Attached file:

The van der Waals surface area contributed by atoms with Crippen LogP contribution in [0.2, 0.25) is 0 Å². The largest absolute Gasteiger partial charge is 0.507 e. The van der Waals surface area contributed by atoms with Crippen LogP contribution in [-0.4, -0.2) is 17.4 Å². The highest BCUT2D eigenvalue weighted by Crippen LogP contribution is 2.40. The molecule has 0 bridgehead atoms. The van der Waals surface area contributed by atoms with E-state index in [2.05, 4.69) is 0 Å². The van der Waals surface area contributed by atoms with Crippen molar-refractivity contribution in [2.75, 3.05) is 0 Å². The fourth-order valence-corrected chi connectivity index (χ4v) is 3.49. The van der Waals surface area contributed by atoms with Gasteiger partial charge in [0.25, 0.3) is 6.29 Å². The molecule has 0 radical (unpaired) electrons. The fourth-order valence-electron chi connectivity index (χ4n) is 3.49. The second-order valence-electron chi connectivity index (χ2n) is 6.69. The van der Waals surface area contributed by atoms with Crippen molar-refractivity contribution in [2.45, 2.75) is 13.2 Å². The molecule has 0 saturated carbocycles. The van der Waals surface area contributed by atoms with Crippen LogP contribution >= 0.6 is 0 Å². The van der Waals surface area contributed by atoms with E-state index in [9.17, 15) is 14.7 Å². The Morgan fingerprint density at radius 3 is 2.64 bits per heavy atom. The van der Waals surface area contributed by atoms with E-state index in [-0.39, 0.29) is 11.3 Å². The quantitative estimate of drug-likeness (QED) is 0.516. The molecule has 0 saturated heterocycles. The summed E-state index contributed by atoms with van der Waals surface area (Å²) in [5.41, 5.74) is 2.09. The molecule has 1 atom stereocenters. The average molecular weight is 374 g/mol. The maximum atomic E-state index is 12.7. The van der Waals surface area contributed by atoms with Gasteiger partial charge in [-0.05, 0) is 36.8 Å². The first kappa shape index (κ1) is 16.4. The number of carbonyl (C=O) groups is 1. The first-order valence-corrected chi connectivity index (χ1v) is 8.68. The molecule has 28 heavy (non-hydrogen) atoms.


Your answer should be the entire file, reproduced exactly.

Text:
The van der Waals surface area contributed by atoms with Crippen LogP contribution in [0.2, 0.25) is 0 Å². The largest absolute Gasteiger partial charge is 0.507 e. The van der Waals surface area contributed by atoms with Crippen LogP contribution in [-0.4, -0.2) is 17.4 Å². The highest BCUT2D eigenvalue weighted by Crippen LogP contribution is 2.40. The molecule has 0 bridgehead atoms. The van der Waals surface area contributed by atoms with E-state index in [2.05, 4.69) is 0 Å². The van der Waals surface area contributed by atoms with Crippen molar-refractivity contribution in [2.75, 3.05) is 0 Å². The fourth-order valence-corrected chi connectivity index (χ4v) is 3.49. The van der Waals surface area contributed by atoms with Gasteiger partial charge in [0.25, 0.3) is 6.29 Å². The molecule has 0 radical (unpaired) electrons. The fourth-order valence-electron chi connectivity index (χ4n) is 3.49. The second-order valence-electron chi connectivity index (χ2n) is 6.69. The van der Waals surface area contributed by atoms with Crippen molar-refractivity contribution in [2.45, 2.75) is 13.2 Å². The molecule has 0 saturated carbocycles. The van der Waals surface area contributed by atoms with Crippen LogP contribution >= 0.6 is 0 Å². The van der Waals surface area contributed by atoms with E-state index in [9.17, 15) is 14.7 Å². The Morgan fingerprint density at radius 3 is 2.64 bits per heavy atom. The van der Waals surface area contributed by atoms with E-state index in [-0.39, 0.29) is 11.3 Å². The quantitative estimate of drug-likeness (QED) is 0.516. The molecule has 0 saturated heterocycles. The summed E-state index contributed by atoms with van der Waals surface area (Å²) in [5.41, 5.74) is 2.09. The molecule has 1 atom stereocenters. The average molecular weight is 374 g/mol. The maximum atomic E-state index is 12.7. The van der Waals surface area contributed by atoms with Gasteiger partial charge in [-0.05, 0) is 36.8 Å². The first kappa shape index (κ1) is 16.4. The number of carbonyl (C=O) groups is 1. The first-order valence-corrected chi connectivity index (χ1v) is 8.68. The molecule has 28 heavy (non-hydrogen) atoms.